Global News Journal
Beyond the World news headlines
from Tales from the Trail:
Spa treatment or desert retreat?
With so many possible locations from which to choose and no worries about stretching the 401K, where's an embattled leader to settle in retirement?
Egypt's Hosni Mubarak has announced he will not run for reelection in September. But protesters who have taken to the streets of Cairo and other Egyptian cities by the thousands are demanding he leave office now.
Mubarak, 82, vows never to flee and says he will die on Egyptian soil.
Will it end with Mubarak traveling to Germany for a prolonged medical stay?
from Tales from the Trail:
He departed Haiti in 1986 aboard a U.S. Air Force plane, winging to stage-managed exile after weeks of pressure from the Reagan administration.
Haiti's infamous "Baby Doc", Jean Claude Duvalier, made a surprise reappearance in his homeland this weekend, and Washington's planners had less than an hour to prepare.
Russia’s ban on grain exports as a heat wave parches crops in the world’s third biggest wheat exporter has raised questions whether such export curbs break World Trade Organization rules. Russia is not a member of the WTO, and it remains to be seen how its new grain policy will affect its 17-year-old bid to join. But other grain exporters, such as Ukraine, which is also considering export curbs, are part of the global trade referee.
WTO rules are quite clear that members cannot interfere with imports and exports in a way that disrupts trade or discriminates against other members. But in practice most WTO rules aim to stop countries blocking imports – shutting out competitor’s goods to give their own domestic producers an unfair advantage.
The story: When a massive earthquake hit Haiti on January 12, Reuters journalists raced to the devastated capital of Port-au-Prince. While Reuters has no bureau in Haiti, we have established long-time freelancers to help on our coverage and we go on assignment there regularly for major stories. Logistics post-earthquake became a challenge as commercial flights into the city were canceled and some of our journalists made their way into the Dominican Republic’s Santo Domingo airport and then journeyed several hours by car to cross the border into Haiti.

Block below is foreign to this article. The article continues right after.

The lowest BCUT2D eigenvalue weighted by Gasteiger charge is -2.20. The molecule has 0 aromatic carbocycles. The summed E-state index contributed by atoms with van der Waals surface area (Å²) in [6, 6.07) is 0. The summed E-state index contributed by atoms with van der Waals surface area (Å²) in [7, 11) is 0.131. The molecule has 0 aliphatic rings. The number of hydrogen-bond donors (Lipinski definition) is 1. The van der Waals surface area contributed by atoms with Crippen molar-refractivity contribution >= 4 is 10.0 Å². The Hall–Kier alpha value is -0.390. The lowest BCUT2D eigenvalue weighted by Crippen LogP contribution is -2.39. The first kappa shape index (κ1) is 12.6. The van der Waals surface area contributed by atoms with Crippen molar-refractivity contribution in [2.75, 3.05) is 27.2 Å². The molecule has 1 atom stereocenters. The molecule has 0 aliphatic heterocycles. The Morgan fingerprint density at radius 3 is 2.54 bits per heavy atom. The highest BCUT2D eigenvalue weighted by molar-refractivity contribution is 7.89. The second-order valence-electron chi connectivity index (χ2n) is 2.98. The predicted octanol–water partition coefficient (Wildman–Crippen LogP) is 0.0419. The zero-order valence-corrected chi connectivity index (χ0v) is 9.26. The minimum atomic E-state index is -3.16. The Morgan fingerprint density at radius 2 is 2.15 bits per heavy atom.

The journalists: As you’d expect, our journalists reported on the devastation and witnessed the thousands of dead bodies and the suffering of many more. Behind the scenes, reporting conditions were rough as one of our reporter’s flak jacket and helmet for safety were taken by border guards. Communications was spotty even with satellite phones. Our team was split for the first week between the airport and the Hotel Villa Creole. While the hotel was mostly habitable, for aftershock fears that were later realized, most visitors and journalists chose the safer quarters of sleeping in the open near the hotel’s swimming pool.
PORT-AU-PRINCE - Two Haitian men and a boy rowing in a small boat in the Port-au-Prince bay had a lucky catch on Tuesday.
A U.S. Coast Guard boat ferrying passengers out to the USNS Comfort hospital ship stopped briefly to toss them Meals Ready-to-Eat, a bottle of sunblock and assorted energy bars.
“I think you got the cheeseburger and chili mac and cheese. Let me know how you like it,” shouted the boat’s commander. The Haitians seemed to speak no English but smiled broadly and waved in return as they rowed around to fish out the food floating on the water.
The high calorie meals are designed for to provide nutrition for military men and women who burn a lot of calories. The meals should last them at least two days, the commander said.
Their small boat was dwarfed by everything else in the water, especially the 890-foot-long, 60,000-ton Comfort.
Photo Credit: Reuters/Eliana Aponte (Boaters near the USNS Comfort off the coast of Haiti)
Much criticism has been heaped on the European Union — the vast majority of it by its own member states — for not being seen to do enough to help Haiti after the Caribbean state’s earthquake.